IEEE Copyright Policies
IEEE policy requires that prior to publication all authors or their employers must transfer to the IEEE in writing any copyright they hold for their individual papers. Transferring copyright is a necessary requirement for publication, except for material in the public domain or which is reprinted with permission from a previously published, copyrighted publication.
Upon transferring copyright to IEEE, authors and/or their companies have the right to post their IEEE-copyrighted material on their own servers without permission, provided that the server displays a prominent notice alerting readers to their obligations with respect to copyrighted material and that the posted work includes an IEEE copyright notice.
Authors are particularly encouraged to note the “Author Responsibilities” section of the IEEE Copyright Form, in which portions of IEEE Policies 6.3B (concerning statements in work published by IEEE are the expression of the authors), and IEEE Policies 6.4 (concerning the submission of original work) appear.
Please refer to the “IEEE Policy on Electronic Dissemination” for complete information and instructions. Posting information can be found on the IEEE Intellectual Property Rights web page.
IEEE No-Show Policy
In offering a paper for presentation at an IEEE conference or accepting an invitation to present a paper, it is expected that the author be present at the meeting to deliver the paper.
In the event that circumstances unknown at the time of submission of a paper preclude its presentation by an author, the technical program chair should be informed on time, and appropriate substitute arrangements should be made.
In some cases, Conferences require authors to register in advance when they submit their final manuscripts.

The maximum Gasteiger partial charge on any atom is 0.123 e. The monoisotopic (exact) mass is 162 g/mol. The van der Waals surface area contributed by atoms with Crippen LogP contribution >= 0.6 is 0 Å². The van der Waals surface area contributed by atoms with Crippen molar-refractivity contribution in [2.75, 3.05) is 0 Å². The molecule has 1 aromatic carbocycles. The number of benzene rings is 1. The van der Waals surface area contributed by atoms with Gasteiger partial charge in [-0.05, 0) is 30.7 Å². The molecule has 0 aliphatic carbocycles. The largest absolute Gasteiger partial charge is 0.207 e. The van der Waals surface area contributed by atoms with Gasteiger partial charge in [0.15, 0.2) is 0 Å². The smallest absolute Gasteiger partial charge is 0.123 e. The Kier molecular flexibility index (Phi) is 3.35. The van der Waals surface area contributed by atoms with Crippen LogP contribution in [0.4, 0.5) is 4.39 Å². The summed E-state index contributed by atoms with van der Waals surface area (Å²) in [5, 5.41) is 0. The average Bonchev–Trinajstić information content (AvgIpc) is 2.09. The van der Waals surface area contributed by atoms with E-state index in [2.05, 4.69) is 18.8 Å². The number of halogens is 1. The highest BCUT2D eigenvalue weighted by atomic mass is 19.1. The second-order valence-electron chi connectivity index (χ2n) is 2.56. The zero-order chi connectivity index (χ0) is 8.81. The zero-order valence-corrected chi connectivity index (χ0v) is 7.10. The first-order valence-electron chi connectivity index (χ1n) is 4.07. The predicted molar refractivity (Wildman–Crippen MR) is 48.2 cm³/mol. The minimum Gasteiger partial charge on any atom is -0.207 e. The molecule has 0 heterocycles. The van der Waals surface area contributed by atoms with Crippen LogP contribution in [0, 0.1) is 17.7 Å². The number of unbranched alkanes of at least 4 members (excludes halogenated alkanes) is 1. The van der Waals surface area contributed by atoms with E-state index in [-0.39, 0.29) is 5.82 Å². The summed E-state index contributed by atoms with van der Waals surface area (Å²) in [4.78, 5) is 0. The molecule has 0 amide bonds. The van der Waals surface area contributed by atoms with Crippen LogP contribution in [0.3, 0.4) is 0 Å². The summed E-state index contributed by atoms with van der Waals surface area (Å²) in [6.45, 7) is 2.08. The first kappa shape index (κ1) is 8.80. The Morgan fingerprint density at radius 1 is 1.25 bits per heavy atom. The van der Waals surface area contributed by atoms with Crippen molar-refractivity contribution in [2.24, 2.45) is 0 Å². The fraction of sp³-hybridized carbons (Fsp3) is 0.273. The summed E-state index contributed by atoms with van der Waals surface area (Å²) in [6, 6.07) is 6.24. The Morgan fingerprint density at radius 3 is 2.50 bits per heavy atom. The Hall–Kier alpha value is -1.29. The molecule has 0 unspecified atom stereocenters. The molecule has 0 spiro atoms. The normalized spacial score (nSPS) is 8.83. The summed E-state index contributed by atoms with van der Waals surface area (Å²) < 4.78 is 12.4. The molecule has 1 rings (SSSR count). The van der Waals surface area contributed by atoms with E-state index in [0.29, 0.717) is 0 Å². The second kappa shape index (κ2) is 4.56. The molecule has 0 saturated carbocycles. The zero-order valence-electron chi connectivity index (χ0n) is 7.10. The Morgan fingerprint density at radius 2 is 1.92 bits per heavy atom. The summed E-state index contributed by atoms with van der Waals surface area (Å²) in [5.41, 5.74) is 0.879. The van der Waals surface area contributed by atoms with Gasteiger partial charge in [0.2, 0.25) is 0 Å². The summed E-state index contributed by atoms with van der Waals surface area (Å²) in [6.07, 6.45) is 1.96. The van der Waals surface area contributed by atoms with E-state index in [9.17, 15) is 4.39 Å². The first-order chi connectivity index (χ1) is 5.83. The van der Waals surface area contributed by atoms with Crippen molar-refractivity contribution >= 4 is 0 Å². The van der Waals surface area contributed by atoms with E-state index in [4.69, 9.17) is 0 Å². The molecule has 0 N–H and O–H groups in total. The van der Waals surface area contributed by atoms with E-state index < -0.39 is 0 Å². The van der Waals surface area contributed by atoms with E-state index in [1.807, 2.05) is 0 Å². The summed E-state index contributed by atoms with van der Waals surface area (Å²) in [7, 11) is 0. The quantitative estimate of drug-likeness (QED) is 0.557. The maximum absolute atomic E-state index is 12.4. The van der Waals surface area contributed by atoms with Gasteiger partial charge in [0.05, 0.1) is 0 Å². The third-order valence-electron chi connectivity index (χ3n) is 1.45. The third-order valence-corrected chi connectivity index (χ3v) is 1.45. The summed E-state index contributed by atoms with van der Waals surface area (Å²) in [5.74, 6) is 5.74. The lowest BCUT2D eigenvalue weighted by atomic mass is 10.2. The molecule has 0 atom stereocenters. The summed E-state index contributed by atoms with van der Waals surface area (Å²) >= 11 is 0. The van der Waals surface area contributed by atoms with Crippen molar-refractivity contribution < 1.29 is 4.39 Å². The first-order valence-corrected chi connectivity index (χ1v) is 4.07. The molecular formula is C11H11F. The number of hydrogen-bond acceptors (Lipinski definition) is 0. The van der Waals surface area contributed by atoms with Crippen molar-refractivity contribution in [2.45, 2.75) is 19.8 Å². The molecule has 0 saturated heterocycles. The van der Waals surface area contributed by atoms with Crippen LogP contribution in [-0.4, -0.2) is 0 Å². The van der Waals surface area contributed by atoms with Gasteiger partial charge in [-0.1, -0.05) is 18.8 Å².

IEEE policy states that it is up to the discretion of the Conference Committee to allow “no shows” to be published in the IEEE Xplore Digital Library. IEEE Conference Organizers must notify authors prior to, or at time of, submission that their papers may be excluded from IEEE Xplore and the CSDL should they fail to appear at the conference.
The IEEE strongly discourages changes and withdrawals of papers once submitted and included in the program. To avoid the likelihood of this, authors are strongly encouraged to get all necessary company and/or government approvals prior to submitting their papers to the conference.
If under any circumstances it becomes necessary for an author to withdraw or change a paper, IEEE policy dictates that the request to do this must come directly from the author and not from any third party. IEEE policy also states that, in such cases, the author will be held liable for all costs incurred.
It would then be up to the author to get reimbursed for the expense from any third party if he/she feels it is justified. IEEE cannot act as a policing entity on behalf of the author in this regard.
If a change is made to a paper after its acceptance to a conference, IEEE recommends that the Program Committee review the final paper.